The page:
I love walking. Always have done since I was a small child. As little more than a toddler I would walk to my father’s farm across what is now the M62 motorway so that he could bring me back again using the old cart horse pulling a flatbed wagon. Later on he would take me on the bus to Tong and we would walk almost into Leeds before we got a bus to return home.
I went to a good boarding school on the East Coast between Whitby and Scarborough. We used to walk down into Robin Hoods Bay every Sunday for church, and then back again. We would often do the same on a Saturday too. Often to spend our pocket money in the Dolphin pub for a pint of Cameron’s Strongarm before slipping into the Sailors’ Institute for a few games of snooker on a three quarter table.
Every walk into Bay and back was another five miles. Our headmaster helped. He would send us out for a cross country run every morning snow, hail, rain or shine before breakfast for between three and five miles. I hated him. I never ran. Over 200 yards (small metres) I was the fastest in the school. Anything over that distance I had to be carried. So I walked instead of running, using my knowledge of local roads and paths and my innate cunning to find shortcuts and workarounds so that I usually arrived still in time for breakfast porridge (I was school champion at eating that too!)
When I was fifteen, spotty, thin and painfully shy, the school had the great idea of building my character by sending me and a few of my friends to undertake a real challenge – a long distance walk. Near our school there runs a recognised challenge walk, the Lyke Wake Walk. Legend has it that this was the trail that Vikings used to carry their dead to the coast for a proper burial at sea. Anyway, it’s 42 miles, roughly 68 kilometres across some of the harshest moorland in the country. It must be completed in one continuous walk within 24 hours.
We were dropped of in Osmotherley staggering under the weight of rucksack, bedroll, sleeping bad and food; for this was not to be one of those namby-pamby supported rambles but a tough challenge for some uppity teens. The school had mistakenly put me in charge of navigation and planning. I don’t think they expected us to finish, possibly not all of us would survive but it was to be a learning experience.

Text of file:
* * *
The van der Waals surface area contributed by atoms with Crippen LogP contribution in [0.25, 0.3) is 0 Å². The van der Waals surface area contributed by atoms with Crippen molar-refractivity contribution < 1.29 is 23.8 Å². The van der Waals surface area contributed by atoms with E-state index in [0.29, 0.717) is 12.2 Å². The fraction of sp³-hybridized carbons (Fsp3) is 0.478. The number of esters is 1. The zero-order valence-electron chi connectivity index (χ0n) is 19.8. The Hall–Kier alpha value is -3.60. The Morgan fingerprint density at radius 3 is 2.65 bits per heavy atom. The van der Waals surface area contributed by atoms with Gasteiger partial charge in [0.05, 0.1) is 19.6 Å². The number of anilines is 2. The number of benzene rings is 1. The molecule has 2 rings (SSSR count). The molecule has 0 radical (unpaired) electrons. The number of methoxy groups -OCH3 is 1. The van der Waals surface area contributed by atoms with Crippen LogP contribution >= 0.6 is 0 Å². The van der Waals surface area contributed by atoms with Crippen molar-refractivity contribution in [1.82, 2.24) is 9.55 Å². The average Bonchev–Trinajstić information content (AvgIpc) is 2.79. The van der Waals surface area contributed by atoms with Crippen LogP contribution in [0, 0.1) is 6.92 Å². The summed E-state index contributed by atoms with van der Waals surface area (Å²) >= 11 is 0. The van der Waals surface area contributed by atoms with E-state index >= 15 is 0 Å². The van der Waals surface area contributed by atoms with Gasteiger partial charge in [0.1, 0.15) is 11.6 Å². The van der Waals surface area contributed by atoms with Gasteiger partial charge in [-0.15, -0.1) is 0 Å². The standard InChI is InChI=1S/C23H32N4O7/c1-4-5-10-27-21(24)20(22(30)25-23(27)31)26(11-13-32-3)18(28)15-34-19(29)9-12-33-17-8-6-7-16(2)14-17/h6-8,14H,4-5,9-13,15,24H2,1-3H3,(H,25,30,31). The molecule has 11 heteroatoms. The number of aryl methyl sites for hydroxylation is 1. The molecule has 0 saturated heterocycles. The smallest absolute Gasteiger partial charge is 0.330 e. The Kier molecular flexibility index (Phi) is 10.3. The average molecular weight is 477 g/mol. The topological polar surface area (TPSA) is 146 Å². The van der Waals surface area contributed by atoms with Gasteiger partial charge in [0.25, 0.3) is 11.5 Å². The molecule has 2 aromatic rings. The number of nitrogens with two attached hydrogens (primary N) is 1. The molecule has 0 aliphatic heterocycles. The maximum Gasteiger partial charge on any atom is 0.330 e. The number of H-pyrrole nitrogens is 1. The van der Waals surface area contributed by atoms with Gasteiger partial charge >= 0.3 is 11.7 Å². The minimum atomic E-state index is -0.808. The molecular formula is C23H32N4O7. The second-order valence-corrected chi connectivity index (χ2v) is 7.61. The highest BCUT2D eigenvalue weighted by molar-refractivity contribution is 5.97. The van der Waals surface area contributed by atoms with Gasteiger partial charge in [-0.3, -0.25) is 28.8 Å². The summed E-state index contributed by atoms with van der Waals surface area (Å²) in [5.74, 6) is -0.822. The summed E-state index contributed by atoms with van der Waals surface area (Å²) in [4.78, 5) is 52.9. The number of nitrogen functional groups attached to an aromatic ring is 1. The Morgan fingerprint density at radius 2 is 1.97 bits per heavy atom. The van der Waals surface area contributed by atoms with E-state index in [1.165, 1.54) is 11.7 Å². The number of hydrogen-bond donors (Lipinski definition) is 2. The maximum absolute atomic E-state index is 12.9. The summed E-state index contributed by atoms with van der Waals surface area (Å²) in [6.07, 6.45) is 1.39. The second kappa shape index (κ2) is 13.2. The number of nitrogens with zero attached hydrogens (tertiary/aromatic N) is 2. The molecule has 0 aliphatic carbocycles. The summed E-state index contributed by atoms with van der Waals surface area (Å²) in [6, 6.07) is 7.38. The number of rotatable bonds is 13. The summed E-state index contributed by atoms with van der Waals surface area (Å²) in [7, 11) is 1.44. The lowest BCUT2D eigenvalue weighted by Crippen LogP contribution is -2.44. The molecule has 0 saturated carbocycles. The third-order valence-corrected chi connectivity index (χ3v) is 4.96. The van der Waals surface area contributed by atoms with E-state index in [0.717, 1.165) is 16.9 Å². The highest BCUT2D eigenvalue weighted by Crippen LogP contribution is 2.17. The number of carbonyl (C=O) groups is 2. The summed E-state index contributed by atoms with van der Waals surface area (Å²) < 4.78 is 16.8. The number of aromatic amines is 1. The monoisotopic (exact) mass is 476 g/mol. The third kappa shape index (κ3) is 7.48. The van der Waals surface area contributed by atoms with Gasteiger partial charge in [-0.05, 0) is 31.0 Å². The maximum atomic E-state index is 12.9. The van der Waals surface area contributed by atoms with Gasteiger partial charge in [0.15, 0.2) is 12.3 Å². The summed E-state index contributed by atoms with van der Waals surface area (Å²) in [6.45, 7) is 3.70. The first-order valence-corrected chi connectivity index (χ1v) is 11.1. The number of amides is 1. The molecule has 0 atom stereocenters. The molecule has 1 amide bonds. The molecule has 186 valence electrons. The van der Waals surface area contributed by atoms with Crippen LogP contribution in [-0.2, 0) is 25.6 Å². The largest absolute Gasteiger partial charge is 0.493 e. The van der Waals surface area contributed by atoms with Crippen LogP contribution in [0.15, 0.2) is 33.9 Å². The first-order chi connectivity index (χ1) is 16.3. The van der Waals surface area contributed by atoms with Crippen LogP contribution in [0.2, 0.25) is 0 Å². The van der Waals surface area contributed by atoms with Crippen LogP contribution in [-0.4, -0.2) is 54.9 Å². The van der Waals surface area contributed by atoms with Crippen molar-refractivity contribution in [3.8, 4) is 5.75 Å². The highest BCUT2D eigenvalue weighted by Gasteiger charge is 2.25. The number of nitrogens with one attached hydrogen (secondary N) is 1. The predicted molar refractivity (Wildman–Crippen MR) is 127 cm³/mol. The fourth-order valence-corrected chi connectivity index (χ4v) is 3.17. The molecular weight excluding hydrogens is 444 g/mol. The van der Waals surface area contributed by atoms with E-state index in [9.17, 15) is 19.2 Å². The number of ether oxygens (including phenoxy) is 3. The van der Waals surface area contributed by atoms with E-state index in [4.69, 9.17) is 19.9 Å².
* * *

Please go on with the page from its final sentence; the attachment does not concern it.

The route sounds as scary as it is, beginning at Scarth Wood Moor trig point or the western Lyke Wake Stone in Sheepwash car park, following the summit track from Live Moor over Carlton Moor, Criggle Moor, Cold Moor and Hasty Bank, Smuggler’s Trod, Bloworth, Ironstone Railway, Esklets or South Flat Howe, White Cross (Fat Betty), Shunner Howe, Hamer, Blue Man-i’-th’-Moss, Wheeldale Stepping Stones, Fen Bogs, Eller Beck, Lilla Howe, Jugger Howe ravine, Stony Marl Moor, to the eastern Lyke Wake Stone at Beacon Howes or Ravenscar.
They reckoned without me, cunning to the core. I planned a route which would take us three and a half days, walking the route during the day and then dropping down into the nearby village to pitch our tents and eat dinner. What our august teachers didn’t realise was that I had planned a route which took us close to every single pub in the area. I remember how light my feet felt as the evening came and we dropped our gear outside the Buck Inn in Chop Gate (pronounced ‘Chop Yat’ in the old tongue). Again, a pint or two of Cameron’s Strongarm bitter helped us sleep if any help were needed.
The walk was so successful that many of my school friends wanted us to do it again. So we did, and again. Eventually any excuse could be found to walk. I remember taking part in a protest walk from school to York a distance of more than 80 miles in three days. We were protesting against the cruel railway closures imposed by Dr Beeching on behalf of the Conservative Party. This meant the closure of the line between Whitby and Scarborough which served our school at Robin Hoods Bay. It meant significant hardship to us and the villagers of Bay. We trooped in good order to the Railway Head Office in York carrying our homemade placards in the hope of waving them in the face of the same Dr Beeching. We made the local paper. The line closed. Many of those axed lines are now reopening at great expense either as tourist destinations or to continue to serve the local community.
Since then I have walked some significant distances. The proudest was with my twelve year old son, Jamie, when he and I did the walk in a little more than 15 hours. He has done it twice since then without me by his side. Good man!
So, what has all this to do with Tenerife? I hear you asking. Well, nothing really except I just looked at my fitbit and, over the last week or so I’ve walked almost 10,000 steps each day in this heat. Not bad for an older one!